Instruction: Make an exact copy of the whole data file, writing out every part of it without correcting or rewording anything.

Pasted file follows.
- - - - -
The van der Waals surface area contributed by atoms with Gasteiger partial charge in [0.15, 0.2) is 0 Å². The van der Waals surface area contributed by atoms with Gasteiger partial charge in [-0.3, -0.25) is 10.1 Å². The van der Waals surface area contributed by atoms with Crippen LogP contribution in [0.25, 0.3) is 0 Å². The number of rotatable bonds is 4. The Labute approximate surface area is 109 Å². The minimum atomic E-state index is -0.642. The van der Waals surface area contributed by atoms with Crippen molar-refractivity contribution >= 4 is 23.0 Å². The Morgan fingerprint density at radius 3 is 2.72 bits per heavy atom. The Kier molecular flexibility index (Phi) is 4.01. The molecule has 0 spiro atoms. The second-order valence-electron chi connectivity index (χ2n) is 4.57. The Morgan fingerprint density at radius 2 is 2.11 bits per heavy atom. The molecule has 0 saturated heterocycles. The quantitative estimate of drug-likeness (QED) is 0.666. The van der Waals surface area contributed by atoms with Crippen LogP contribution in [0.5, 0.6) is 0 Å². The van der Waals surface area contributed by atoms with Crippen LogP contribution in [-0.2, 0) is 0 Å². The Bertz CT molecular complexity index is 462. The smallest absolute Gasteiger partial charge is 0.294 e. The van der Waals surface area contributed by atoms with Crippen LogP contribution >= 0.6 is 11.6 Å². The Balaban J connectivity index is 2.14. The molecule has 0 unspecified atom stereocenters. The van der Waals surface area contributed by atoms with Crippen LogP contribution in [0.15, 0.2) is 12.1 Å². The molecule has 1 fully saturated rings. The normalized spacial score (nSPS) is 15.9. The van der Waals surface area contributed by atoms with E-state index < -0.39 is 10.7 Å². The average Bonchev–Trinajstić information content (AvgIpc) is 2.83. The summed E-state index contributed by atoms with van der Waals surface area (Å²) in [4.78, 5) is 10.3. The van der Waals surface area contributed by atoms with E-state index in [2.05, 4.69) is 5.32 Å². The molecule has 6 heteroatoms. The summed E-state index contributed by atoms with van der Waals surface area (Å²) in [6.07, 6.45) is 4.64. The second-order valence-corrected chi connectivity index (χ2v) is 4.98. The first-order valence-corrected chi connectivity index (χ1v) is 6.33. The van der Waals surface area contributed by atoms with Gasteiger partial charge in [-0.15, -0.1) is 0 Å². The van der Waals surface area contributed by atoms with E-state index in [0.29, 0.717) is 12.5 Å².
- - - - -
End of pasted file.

The van der Waals surface area contributed by atoms with Gasteiger partial charge in [0.15, 0.2) is 0 Å². The van der Waals surface area contributed by atoms with Gasteiger partial charge in [-0.3, -0.25) is 10.1 Å². The van der Waals surface area contributed by atoms with Crippen LogP contribution in [0.25, 0.3) is 0 Å². The number of rotatable bonds is 4. The Labute approximate surface area is 109 Å². The minimum atomic E-state index is -0.642. The van der Waals surface area contributed by atoms with Crippen molar-refractivity contribution >= 4 is 23.0 Å². The Morgan fingerprint density at radius 3 is 2.72 bits per heavy atom. The Kier molecular flexibility index (Phi) is 4.01. The molecule has 0 spiro atoms. The second-order valence-electron chi connectivity index (χ2n) is 4.57. The Morgan fingerprint density at radius 2 is 2.11 bits per heavy atom. The molecule has 0 saturated heterocycles. The quantitative estimate of drug-likeness (QED) is 0.666. The van der Waals surface area contributed by atoms with Crippen LogP contribution in [0.5, 0.6) is 0 Å². The van der Waals surface area contributed by atoms with Crippen LogP contribution in [-0.2, 0) is 0 Å². The Bertz CT molecular complexity index is 462. The smallest absolute Gasteiger partial charge is 0.294 e. The van der Waals surface area contributed by atoms with Crippen LogP contribution >= 0.6 is 11.6 Å². The Balaban J connectivity index is 2.14. The molecule has 0 unspecified atom stereocenters. The van der Waals surface area contributed by atoms with Crippen LogP contribution in [0.15, 0.2) is 12.1 Å². The molecule has 1 fully saturated rings. The normalized spacial score (nSPS) is 15.9. The van der Waals surface area contributed by atoms with E-state index < -0.39 is 10.7 Å². The average Bonchev–Trinajstić information content (AvgIpc) is 2.83. The summed E-state index contributed by atoms with van der Waals surface area (Å²) in [4.78, 5) is 10.3. The van der Waals surface area contributed by atoms with E-state index in [2.05, 4.69) is 5.32 Å². The molecule has 6 heteroatoms. The summed E-state index contributed by atoms with van der Waals surface area (Å²) in [6.07, 6.45) is 4.64. The second-order valence-corrected chi connectivity index (χ2v) is 4.98. The first-order valence-corrected chi connectivity index (χ1v) is 6.33. The van der Waals surface area contributed by atoms with Gasteiger partial charge in [-0.15, -0.1) is 0 Å². The van der Waals surface area contributed by atoms with E-state index in [0.29, 0.717) is 12.5 Å².